Hall Of Fame
Despite being one of the hotbeds of mixed martial arts, Brazil has historically had a very tight-knit community, with competitors from the South American nation generally not wanting to have to fight a compatriot in the big shows if it wasn’t absolutely necessary.
It may have been something that started in jiu-jitsu competitions, when teammates would close the brackets and then refuse to battle each other in the finals, but as the sport grew and elite fighters from Brazil rose to the top, it was necessary to put this unwritten rule to the side.
On February 2, the UFC returns to Fortaleza with a main event rematch between Raphael Assuncao and Marlon Moraes that has significant bantamweight title implications, and that’s enough reason to recommend it. Another reason is because it is only the seventh UFC main event pitting two Brazilians against each other.
Here are the first six and what we wrote each night…
Mama said there would be nights like this. In his first time going five rounds, UFC middleweight champion Anderson Silva earned the UFC record for most consecutive wins and tied the mark for most consecutive title defenses with his unanimous decision win over Thales Leites, but the lackluster 25-minute bout earned more boos than cheers from the sold-out crowd at the Bell Centre in Montreal for the sometimes bizarre lack of action.
“It’s unfortunate that things sometimes turn out that way, but when you’re not in here, it’s hard to tell what going on sometimes,” said Silva. “Sorry.”
Lyoto Machida is human. He also remained the UFC light heavyweight champion after a grueling five round unanimous decision win over Mauricio Rua at STAPLES Center in a bout that may have shown more about the challenger than the champion, as “Shogun” finally showed UFC fans the form that had him terrorizing 205-pounders in Japan’s PRIDE organization from 2003 to 2007.
“I trained hard for this fight. I feel like I won this fight,” said Rua, who pushed Machida into deep waters he had never seen in his 16 fight pro career.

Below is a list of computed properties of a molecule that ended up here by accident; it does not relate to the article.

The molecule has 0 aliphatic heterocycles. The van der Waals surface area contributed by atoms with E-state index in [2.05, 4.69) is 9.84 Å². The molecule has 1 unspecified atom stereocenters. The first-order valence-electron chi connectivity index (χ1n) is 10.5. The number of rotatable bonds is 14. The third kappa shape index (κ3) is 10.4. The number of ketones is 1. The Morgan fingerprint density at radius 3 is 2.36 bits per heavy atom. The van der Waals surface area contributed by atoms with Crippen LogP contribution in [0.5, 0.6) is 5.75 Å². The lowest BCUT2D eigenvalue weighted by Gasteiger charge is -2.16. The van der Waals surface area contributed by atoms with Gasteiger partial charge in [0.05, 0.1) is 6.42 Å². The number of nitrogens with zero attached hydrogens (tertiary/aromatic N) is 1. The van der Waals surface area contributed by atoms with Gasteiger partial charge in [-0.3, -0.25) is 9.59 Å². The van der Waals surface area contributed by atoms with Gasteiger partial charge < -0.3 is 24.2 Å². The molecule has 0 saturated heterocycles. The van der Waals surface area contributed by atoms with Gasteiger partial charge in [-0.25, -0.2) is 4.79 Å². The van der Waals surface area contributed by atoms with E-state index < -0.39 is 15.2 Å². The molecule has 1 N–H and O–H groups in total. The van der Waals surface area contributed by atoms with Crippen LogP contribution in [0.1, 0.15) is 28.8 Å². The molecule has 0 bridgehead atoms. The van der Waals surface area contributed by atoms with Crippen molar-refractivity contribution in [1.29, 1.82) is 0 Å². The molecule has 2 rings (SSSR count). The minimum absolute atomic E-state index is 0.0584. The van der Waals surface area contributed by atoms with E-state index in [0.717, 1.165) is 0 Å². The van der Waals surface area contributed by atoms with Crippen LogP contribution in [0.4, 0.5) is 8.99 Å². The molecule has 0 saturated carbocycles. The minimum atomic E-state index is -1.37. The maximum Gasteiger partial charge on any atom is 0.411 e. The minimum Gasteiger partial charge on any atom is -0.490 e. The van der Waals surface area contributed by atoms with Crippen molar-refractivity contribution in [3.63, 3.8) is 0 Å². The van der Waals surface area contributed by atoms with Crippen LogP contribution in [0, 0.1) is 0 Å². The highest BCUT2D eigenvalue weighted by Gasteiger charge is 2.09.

“It’s the most difficult fight I had in the UFC,” said Machida, who had not lost a round, let alone a fight in his seven previous trips to the Octagon.
Scores were 48-47 across the board for Machida. The decision was greeted with boos from the Los Angeles crowd, but in a bout as tough to score as this one, it’s hard to find fault with the final verdict.
UFC middleweight champion Anderson Silva’s return to the Octagon after an eight-month absence wasn’t as explosive as his previous battle with Forrest Griffin.
Not even close.
And though he retained his belt with a five-round unanimous decision victory over Demian Maia in the UFC 112 main event at Yas Island in Abu Dhabi, it was a bout filled with more stalemates than submissions, and more posing than punching, forcing Silva to apologize more than celebrate after the final bell sounded.
“Demain actually surprised me with some of his punches,” said Silva. “I apologize to everybody; I don’t know what got into me. I wasn’t as humble as I should have been. It was just the ring rust and a little bit of everything. I can guarantee that next time it won’t happen."
Scores for Silva were 50-45 twice and 49-46.
It wasn’t too long ago that Mauricio “Shogun” Rua was written off as a serious contender after he lost his UFC debut to Forrest Griffin in 2007. At the Bell Centre in Montreal, Rua – two knee surgeries, three wins and a controversial loss later – is the UFC light heavyweight champion of the world after a stunning first-round knockout of previously unbeaten Lyoto Machida in the main event of UFC 113.
“I had a serious injury in 2007 with the knee surgeries, but I always believed and used it as motivation to fight for my dreams,” said Rua.
Vitor Belfort was widely considered to be the most dangerous threat to Anderson Silva’s middleweight title reign. So Silva did what you’re supposed to do to such threats – he eliminated him immediately, knocking out Belfort in the first round to retain his crown for the eighth time in the UFC 126 main event at the Mandalay Bay Events Center. In the process, Silva broke a tie with Matt Hughes for most successful title defenses in UFC history.
“That’s just one of the tricks I was working on,” said Silva, who, for all intents and purposes, ended the bout with a spectacular front kick to the chin.
On a night at the Paulo Sarasate Arena in Fortaleza, Brazil, where a Brazilian won every fight and there were more submissions (eight) than in any other event in Zuffa-era UFC history, the biggest moment was saved for the UFC on FUEL TV 10 main event, as Fabricio Werdum avenged a 2006 PRIDE loss to Antonio Rodrigo “Minotauro” Nogueira by submitting the Rio de Janeiro legend in the second round. In the process, Porto Alegre’s Werdum made a strong case for an eventual shot at the heavyweight title.